Where next for audit?

Audits are crucial to the proper functioning of the capital markets and the
maintenance of confidence in both individual companies and the market as a
whole. There is considerable evidence that auditing supports the integrity of
corporate governance and shareholder stewardship and that in turn reduces the
cost of capital.

However, I believe that the current audit model, and wider corporate
reporting, is capable of being improved to meet the changing needs of market
participants. The fundamental questions revolve around the scope of the audit –
whether this should be extended – and the nature of the audit report itself.

Independent studies support the view that there is generally a high level of
confidence in audited financial statements. But these studies also show that the
market often wants more from the audit. There are three areas in particular I
would like to see debated.

How should auditors communicate what they do?

At present, months of hard work is reduced to a binary opinion expressed in a
short note to the accounts. Much of this is driven by regulatory requirements,
but today’s opinion gives very little insight into the nature and impact of the
audit process. Different forms of communication could play an important part.

Who should auditors communicate with?

The profession could have done more to acknowledge that auditors work for and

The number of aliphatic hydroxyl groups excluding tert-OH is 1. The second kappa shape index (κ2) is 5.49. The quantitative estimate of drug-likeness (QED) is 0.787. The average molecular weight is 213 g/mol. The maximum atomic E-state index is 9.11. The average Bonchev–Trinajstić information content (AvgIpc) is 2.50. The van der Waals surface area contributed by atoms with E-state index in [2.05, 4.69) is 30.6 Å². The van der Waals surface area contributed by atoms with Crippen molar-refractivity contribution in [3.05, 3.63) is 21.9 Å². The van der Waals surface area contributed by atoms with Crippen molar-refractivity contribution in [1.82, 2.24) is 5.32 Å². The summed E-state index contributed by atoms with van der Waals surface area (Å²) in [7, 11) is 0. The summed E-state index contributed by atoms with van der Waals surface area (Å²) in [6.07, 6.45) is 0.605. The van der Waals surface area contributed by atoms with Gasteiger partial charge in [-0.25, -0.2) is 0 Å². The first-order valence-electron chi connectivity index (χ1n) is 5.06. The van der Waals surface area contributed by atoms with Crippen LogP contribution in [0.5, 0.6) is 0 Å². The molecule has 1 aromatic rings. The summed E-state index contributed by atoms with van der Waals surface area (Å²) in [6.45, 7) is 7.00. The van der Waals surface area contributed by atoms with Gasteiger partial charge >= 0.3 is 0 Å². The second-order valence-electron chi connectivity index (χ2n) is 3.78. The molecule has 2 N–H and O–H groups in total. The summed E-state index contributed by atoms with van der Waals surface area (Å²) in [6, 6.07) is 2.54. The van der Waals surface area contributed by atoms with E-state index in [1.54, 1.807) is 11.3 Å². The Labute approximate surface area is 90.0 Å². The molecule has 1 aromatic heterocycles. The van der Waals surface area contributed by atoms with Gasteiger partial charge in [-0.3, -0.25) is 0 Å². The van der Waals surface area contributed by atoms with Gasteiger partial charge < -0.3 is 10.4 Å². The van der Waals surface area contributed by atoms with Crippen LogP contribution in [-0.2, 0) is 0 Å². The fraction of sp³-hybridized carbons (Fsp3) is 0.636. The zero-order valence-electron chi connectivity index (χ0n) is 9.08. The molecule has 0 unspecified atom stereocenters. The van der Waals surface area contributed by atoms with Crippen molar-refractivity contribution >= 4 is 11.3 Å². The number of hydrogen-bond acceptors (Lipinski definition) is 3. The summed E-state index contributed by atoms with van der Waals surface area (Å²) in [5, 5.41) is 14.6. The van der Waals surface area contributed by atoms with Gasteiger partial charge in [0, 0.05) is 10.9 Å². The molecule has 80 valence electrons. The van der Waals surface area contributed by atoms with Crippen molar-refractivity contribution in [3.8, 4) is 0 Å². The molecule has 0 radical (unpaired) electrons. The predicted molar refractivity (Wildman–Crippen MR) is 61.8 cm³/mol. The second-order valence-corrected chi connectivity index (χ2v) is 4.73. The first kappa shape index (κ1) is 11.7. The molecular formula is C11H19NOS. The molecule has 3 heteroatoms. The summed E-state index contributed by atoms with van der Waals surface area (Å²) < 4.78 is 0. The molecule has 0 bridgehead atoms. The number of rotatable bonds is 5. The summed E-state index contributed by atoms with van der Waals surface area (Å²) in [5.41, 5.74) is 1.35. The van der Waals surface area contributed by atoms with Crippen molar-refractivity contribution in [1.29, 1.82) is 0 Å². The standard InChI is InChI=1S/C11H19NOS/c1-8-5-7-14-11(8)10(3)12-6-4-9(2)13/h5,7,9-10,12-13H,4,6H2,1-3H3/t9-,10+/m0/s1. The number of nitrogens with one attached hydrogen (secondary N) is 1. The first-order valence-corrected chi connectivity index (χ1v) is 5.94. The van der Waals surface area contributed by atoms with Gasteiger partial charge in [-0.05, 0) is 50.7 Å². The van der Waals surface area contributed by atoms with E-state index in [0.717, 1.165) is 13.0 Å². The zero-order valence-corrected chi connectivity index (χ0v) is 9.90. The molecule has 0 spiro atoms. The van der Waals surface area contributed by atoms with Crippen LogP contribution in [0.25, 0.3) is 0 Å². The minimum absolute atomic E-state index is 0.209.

on behalf of the investors who own the company. But there are significant
barriers to communication between auditors and shareholders. I would welcome a
wider debate on the type of information investors want, whether this could or
should come from the auditors, and if so what the practical and legal
implications are.

What should auditors communicate?

The financial crisis has led many to ask whether auditors should be given
greater flexibility when expressing opinions. For this to happen, the
environment we operate in also needs to change. Simply asking the audit pro
fession to step outside the box more is not the answer. We need to redefine the
box. This is where the wider reporting model debate is crucial.

The discussion needs to consider widening reporting to include non-financial
information, and given the importance we now attach to this kind of information,
I see value for the market in having assurance over it.

Making this happen will require concerted efforts to overcome a number of
roadblocks. The inherently conservative nature of the profession is one such
obstacle. We need to be prepared to talk more openly about our role, be more
transparent about the difficulties we face and be brave when considering any
necessary changes.

Structural and attitudinal changes are needed to enable auditors to be more
open. To achieve this will require the creation of safe harbours for directors
and auditors. And finally, any strategy, including in the field of regulation,
needs to set out a long-term vision of what it wants to achieve, not just what
it wants to prevent.

The statutory audit model has much to commend it and I believe that building
on it rather than breaking it apart is the right way forward.

Ian Powell is chairman and senior partner at PwC.

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